What next? That’s the big question as the government and Opposition on Thursday stood their ground on demand for a joint parliamentary committee (JPC) probe into the 2G spectrum scam. The stand-off has cast a shadow over Parliament’s winter session.
In an effort to defuse tension and to counter the impression that the government was shying away from a probe, a section in the ruling coalition spoke of the possibility of allowing a JPC with some riders.
This includes going back to 1998 when the NDA’s role in shaping the telecom policy would also drag BJP leaders into the controversy.
Congress leader Pranab Mukherjee had recently told BJP veteran LK Advani recently that if the opposition wanted a JPC on 2G, it should also agree to such a probe into illegal mining in Karnataka. Members of the main Opposition, privately, however dubbed such a suggestion as “meaningless”. But when it was first mooted by Tamil Nadu chief minister Karunanidhi, the BJP leaders had sidestepped it saying “let the proposal come”.
The Congress is likely to continue to explore the backchannels to find a resolution to the spectrum crisis. Indications of the party-government’s “no JPC’’ stand came even after the Congress Core Group met in the backdrop of the deepening government-opposition deadlock on the issue and the Supreme Court’s observations.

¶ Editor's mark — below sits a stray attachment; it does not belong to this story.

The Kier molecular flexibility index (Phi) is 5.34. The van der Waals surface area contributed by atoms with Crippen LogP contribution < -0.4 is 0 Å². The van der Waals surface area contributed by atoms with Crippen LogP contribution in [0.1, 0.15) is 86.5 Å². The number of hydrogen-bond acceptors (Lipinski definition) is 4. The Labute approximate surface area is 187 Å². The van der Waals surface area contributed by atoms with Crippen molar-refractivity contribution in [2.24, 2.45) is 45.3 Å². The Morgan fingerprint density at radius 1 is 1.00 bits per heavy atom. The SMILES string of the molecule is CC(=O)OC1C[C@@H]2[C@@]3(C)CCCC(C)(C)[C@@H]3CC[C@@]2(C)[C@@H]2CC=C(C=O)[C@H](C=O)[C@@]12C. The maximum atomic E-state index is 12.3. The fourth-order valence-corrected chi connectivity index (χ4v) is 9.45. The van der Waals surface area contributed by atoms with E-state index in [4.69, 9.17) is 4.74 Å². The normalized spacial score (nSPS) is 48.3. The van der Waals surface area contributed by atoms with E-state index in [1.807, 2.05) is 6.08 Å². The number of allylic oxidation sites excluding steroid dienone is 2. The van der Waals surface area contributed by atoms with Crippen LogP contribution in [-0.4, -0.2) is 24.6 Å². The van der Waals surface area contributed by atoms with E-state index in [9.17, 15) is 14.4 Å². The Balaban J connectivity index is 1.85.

“The status quo remains… There is no change in our stand,’’ said sources later. The government wants the public accounts committee to look into the CAG report on 2G spectrum as procedurally mandated.
But the government will give out its final stand when Mukherjee conveys it, as promised, to Leader of Opposition in Lok Sabha Sushma Swaraj.
But if neither the Congress nor the Opposition relent, Parliament will be adjourned for the sixth consecutive day on Friday.
Besides the PM and Gandhi, others who attended the core group meet included A K Antony, P Chidambaram, Kapil Sibal and Ahmed Patel.
As the controversy gathered steam, Singh spent the day conferring with senior ministers, pulling up some others for mismanagement and getting inputs from his MPs, some of whom came back with the impression that a JPC may be in the offing.